Also, early forced retirement of NYPA’s fossil fuel plants could lead to stranded assets for the State, further exacerbating financial burden to NYPA’s ratepayers. Furthermore, there are questions about how NYPA would efficiently find the available expertise to scale up and skill up in-house staff to enact such a wholesale change in their current mission, absent expensively pilfering expertise from the private development sector.


NYPA has the faculty to advance CLCPA goals outside scope of BPRA.


NYPA could support distributed renewables and efficiency services by relieving roadblocks for project financing by providing grants or access to upfront capital at no or very low cost, rather than transferring direct development risk to customers as proposed by this Act. Further, NYPA could establish these programs so that they support disadvantaged communities and do not create new debt burdens. NYPA could also facilitate the deployment of Advanced Metering Infrastructure (AMI), the democratization of utility and customer usage data, and increased access and transparency in the interconnection and grid planning processes with help identifying equitable transmission and storage infrastructure upgrades.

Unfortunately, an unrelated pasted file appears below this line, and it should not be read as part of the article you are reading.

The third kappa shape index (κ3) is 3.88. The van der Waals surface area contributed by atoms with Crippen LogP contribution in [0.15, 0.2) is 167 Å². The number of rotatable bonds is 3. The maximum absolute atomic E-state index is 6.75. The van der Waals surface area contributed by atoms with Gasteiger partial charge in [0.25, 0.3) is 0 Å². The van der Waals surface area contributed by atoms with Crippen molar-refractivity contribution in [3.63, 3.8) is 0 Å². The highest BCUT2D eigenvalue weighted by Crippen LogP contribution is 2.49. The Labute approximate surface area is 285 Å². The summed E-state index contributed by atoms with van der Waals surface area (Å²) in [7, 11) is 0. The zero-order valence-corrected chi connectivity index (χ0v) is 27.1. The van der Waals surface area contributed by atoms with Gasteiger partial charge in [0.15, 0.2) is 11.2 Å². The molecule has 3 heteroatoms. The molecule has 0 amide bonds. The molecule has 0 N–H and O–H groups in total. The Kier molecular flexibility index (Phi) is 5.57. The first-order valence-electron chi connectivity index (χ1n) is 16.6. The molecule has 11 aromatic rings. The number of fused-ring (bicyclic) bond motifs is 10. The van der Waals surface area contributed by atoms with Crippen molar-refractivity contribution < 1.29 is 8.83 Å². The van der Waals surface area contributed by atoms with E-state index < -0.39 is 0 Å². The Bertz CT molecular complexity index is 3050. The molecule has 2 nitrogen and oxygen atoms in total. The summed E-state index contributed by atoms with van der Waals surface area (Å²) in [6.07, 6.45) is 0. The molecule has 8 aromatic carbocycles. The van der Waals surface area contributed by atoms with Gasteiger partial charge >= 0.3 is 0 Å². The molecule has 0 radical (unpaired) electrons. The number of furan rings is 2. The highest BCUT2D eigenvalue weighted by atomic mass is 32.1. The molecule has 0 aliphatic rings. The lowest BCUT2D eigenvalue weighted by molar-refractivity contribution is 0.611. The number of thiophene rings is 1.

CONCLUSION

Though this Act is well-intentioned, it seemingly fails to address the main remaining barriers to distributed clean energy development in New York State: interconnection agreements through distribution utilities, not owned by NYPA; permitting through local jurisdictions; tax agreements through local IDAs or municipalities. The BPRA ultimately finds itself as an unnecessary intrusion into a market that has seen tremendous growth thanks to private industry development. The BPRA provides no evidence that NYPA can more effectively or efficiently deploy solar projects in light of the aforementioned barriers, and risks stifling private development at a time when accelerating solar deployment is critical to achieving New York’s renewable energy goals. NYPA should focus on its existing obligations, and not adversely interfere with the private development model that has yielded tremendous success. NYPA is at its best and provides the most value when it successfully partners with private sector renewable and transmission developers.